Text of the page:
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Why Nevada is having both a Republican primary and caucuses and how they’ll work

On Tuesday, Nevada will hold a Republican presidential primary. Two days later, the state GOP will host Republican presidential caucuses — with a different set of candidates competing. Confusing? Yes. Here’s how we got there and what will actually matter.

After decades of holding sparsely attended caucuses, which sometimes got messy, and chaotic, Nevada legislators passed a law in 2021 requiring primary elections whenever there was more than one candidate on the ballot. After more than a dozen candidates launched campaigns for the 2024 Republican presidential nomination, Nevada officials scheduled a Republican primary for Tuesday.

But that 2021 law contained a big loophole.

“There has to be a primary, but the law doesn’t say how the party allocates their delegates” that will count toward determining the winner of the Republican presidential nomination, Rebecca Gill, a political science professor at the University of Nevada at Las Vegas, said.

That omission, combined with the intense lobbying of Nevada GOP leaders by former president Donald Trump, has led to a unique, and perhaps bewildering, scenario: Nevada this week will hold a state-run primary and party-run caucuses.

The Nevada GOP said it will award its 26 delegates to whomever wins the caucuses, in which Trump is competing against a little-known pastor from Texas, Ryan Binkley.

The only other major candidate still challenging Trump for the GOP nomination, former U.N. ambassador Nikki Haley, is running in the primary but not taking part in the caucuses. Trump, meanwhile, will not appear on the primary ballot.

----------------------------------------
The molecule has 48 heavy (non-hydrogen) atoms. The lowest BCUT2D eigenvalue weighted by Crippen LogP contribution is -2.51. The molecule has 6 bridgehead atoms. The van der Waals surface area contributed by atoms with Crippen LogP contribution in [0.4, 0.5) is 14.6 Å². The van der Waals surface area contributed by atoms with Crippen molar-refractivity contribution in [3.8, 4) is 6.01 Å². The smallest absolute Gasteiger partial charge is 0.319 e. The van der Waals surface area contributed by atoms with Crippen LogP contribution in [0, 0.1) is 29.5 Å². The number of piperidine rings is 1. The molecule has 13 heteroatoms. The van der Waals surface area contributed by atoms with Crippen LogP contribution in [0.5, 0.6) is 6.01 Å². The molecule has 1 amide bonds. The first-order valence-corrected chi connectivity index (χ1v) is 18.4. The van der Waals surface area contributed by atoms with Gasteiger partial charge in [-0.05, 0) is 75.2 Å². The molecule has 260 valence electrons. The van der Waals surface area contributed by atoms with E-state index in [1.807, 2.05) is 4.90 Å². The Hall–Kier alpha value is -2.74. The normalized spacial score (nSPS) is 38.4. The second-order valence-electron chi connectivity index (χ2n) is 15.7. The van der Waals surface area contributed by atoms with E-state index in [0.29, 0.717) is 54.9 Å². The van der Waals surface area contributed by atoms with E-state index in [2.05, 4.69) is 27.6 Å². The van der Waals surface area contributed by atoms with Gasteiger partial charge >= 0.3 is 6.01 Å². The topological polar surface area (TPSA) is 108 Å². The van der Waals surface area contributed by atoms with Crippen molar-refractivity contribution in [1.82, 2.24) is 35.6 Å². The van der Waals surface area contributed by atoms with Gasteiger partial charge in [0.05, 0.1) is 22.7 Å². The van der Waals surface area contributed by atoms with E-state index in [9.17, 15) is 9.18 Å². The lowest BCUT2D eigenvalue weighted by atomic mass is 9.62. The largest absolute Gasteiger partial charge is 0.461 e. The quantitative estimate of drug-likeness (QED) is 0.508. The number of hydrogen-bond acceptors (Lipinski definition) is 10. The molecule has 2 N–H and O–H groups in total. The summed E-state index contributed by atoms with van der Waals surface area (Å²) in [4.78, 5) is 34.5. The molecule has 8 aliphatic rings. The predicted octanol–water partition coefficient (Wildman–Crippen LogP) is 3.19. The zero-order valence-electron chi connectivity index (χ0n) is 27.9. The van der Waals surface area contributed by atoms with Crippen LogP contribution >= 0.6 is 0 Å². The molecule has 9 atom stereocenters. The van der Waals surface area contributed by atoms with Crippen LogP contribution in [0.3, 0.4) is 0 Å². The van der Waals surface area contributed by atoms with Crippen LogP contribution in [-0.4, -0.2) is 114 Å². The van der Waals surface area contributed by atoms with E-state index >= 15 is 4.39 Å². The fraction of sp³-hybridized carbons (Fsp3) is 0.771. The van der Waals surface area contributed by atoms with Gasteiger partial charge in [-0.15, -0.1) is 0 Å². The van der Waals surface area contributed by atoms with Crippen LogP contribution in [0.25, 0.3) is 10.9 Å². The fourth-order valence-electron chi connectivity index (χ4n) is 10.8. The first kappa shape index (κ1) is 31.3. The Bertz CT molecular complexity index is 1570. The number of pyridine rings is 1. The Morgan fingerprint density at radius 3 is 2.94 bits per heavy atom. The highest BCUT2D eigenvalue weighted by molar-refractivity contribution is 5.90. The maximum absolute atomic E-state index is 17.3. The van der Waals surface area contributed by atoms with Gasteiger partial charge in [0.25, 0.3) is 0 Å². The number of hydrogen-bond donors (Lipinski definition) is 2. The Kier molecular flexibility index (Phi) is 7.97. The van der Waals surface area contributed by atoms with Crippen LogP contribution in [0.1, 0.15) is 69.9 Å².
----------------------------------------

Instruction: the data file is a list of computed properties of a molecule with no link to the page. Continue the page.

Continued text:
The dual system came about after Trump wooed Nevada GOP leaders, who announced in August they were essentially ignoring the state-run primary and holding caucuses, with rules seemingly designed to favor Trump.

To be considered at the caucuses, candidates had to pay a $55,000 participation fee. Money from outside groups — like Never Back Down and Fight Right, which helped Florida Gov. Ron DeSantis’s presidential candidacy — cannot be used to influence caucus-goers, the Nevada GOP said. And any candidate running in the primary could not be considered in the caucuses, the party leaders said.

“It’s very clear this is set up to support Mr. Trump,” Gill said.

Trump, naturally, chose to run in the caucuses. And Haley long ago opted to run in the primary, as did several other major candidates, including former vice president Mike Pence and Sen. Tim Scott (R-S.C.), before they ended their campaigns.

Trump is all but guaranteed to sweep the caucuses.

He won the Nevada caucuses in 2016 with nearly 46 percent of the vote, well ahead of his nearest competitors, Sens. Marco Rubio (R-Fla.) and Ted Cruz (R-Tex.).

But Haley is not necessarily guaranteed to win the primary, according to Gill.

That is because in Nevada presidential primaries, voters have an option to prefer “none of these candidates.” The Nevada GOP is encouraging people to cast such a vote to blunt any possible Haley momentum.

“We just really don’t know how this is going to shake out,” Gill said.

This post appeared first on The Washington Post

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